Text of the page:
Steve Harmison has stated that these early-season Championship games for Durham give him the ideal opportunity to prove to the selectors that he still has an England future with ball in hand. Yet if anyone looked like having an international future on yesterday's bowling evidence at the Riverside it was Harmison's county team-mate, Graham Onions.
The seamer took Surrey's top three wickets in an effort to protect his side's first-innings total of 224 as the visitors reached stumps at 123 for 4. Onions removed the openers early, trapping Jon Batty lbw with a full-length ball and bringing one back to bowl Scott Newman as he shouldered arms.
Mark Ramprakash and Mark Butcher then threatened to put Surrey in charge with a stand of 99 but the former, seeking his 99th first-class ton, failed to cash in on being dropped by England's one-day keeper Phil Mustard as he fell for 31 to Onions, caught at slip. Butcher looked in fine form, and was barely troubled by Harmison, as he reached an 82-ball fifty with nine fours. But he fell on 65 to the fifth ball of the day's final over, also at slip.
Surrey's young seamer Chris Jordan had earlier impressed in taking 3 for 32 to mop up Durham's tail.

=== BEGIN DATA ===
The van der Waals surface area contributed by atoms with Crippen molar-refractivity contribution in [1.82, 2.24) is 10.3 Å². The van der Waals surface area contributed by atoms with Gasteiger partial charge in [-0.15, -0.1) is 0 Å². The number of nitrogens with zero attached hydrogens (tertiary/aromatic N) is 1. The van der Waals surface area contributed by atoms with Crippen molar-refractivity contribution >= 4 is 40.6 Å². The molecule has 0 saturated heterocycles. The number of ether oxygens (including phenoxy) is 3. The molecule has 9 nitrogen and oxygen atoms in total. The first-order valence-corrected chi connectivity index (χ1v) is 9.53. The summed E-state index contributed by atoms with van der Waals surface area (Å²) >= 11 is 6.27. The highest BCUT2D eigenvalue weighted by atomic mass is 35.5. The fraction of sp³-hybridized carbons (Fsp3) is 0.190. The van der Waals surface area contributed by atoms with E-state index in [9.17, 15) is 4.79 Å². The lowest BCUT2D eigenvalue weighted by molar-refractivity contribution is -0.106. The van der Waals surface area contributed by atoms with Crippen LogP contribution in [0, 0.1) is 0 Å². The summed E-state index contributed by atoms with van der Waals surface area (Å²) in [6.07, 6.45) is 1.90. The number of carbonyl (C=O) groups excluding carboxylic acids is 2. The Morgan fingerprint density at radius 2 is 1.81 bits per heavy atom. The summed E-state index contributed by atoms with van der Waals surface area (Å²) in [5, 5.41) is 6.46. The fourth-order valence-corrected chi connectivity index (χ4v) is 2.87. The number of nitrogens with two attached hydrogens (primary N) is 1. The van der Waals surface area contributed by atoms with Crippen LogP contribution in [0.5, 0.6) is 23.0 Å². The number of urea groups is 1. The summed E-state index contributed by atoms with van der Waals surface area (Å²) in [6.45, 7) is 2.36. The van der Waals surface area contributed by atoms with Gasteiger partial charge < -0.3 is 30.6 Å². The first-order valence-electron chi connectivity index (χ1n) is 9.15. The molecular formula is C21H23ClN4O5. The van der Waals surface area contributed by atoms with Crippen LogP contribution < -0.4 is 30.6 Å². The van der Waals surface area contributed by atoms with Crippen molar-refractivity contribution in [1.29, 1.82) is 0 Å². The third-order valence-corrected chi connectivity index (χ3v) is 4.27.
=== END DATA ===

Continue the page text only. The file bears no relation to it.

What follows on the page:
A confident century from Matt Prior and two wickets each from Robin Martin-Jenkins and Mushtaq Ahmed put Sussex in control of their match with Kent. Prior's 105 helped the champions post 303 at Hove. Kent were soon 20 for 3 and then 65 for 6 by close to continue their miserable start to the season. Their captain Martin van Jaarsveld fell for his second golden duck of the season.
Sir Allen Stanford yesterday made the bold declaration that Twenty20 can replace football as the biggest game in world sport. The Texan billionaire said he was ready to invest in an English version of the Indian Premier League and predicted it could be worth £500m. "Twenty20 has the potential to be the most popular team sport in the world in maybe less than 10 years," he said. "But it's going to take a highly organised efficient management team to run it."